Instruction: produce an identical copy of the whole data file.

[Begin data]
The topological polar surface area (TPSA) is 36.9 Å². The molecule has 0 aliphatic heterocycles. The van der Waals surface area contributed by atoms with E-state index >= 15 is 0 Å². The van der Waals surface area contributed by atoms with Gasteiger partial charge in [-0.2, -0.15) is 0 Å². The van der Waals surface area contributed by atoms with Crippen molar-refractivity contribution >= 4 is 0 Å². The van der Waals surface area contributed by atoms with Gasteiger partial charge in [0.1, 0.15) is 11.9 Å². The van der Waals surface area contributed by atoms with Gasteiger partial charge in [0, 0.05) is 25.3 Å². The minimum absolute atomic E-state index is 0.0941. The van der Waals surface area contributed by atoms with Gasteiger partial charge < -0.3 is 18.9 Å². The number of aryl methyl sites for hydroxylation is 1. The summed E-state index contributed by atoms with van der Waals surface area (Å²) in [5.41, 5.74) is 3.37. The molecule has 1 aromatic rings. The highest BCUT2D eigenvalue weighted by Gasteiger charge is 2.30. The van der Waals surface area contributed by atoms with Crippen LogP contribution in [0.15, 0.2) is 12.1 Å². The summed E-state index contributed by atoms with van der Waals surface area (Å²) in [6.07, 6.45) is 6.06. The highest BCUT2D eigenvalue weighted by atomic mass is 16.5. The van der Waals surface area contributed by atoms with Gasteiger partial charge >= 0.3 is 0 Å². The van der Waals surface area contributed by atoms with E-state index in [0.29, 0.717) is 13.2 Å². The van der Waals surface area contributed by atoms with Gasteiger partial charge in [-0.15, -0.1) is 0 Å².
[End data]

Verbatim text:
The topological polar surface area (TPSA) is 36.9 Å². The molecule has 0 aliphatic heterocycles. The van der Waals surface area contributed by atoms with E-state index >= 15 is 0 Å². The van der Waals surface area contributed by atoms with Gasteiger partial charge in [-0.2, -0.15) is 0 Å². The van der Waals surface area contributed by atoms with Crippen molar-refractivity contribution >= 4 is 0 Å². The van der Waals surface area contributed by atoms with Gasteiger partial charge in [0.1, 0.15) is 11.9 Å². The van der Waals surface area contributed by atoms with Gasteiger partial charge in [0, 0.05) is 25.3 Å². The minimum absolute atomic E-state index is 0.0941. The van der Waals surface area contributed by atoms with Gasteiger partial charge < -0.3 is 18.9 Å². The number of aryl methyl sites for hydroxylation is 1. The summed E-state index contributed by atoms with van der Waals surface area (Å²) in [5.41, 5.74) is 3.37. The molecule has 1 aromatic rings. The highest BCUT2D eigenvalue weighted by Gasteiger charge is 2.30. The van der Waals surface area contributed by atoms with Crippen LogP contribution in [0.15, 0.2) is 12.1 Å². The summed E-state index contributed by atoms with van der Waals surface area (Å²) in [6.07, 6.45) is 6.06. The highest BCUT2D eigenvalue weighted by atomic mass is 16.5. The van der Waals surface area contributed by atoms with Gasteiger partial charge >= 0.3 is 0 Å². The van der Waals surface area contributed by atoms with E-state index in [0.29, 0.717) is 13.2 Å². The van der Waals surface area contributed by atoms with Gasteiger partial charge in [-0.15, -0.1) is 0 Å².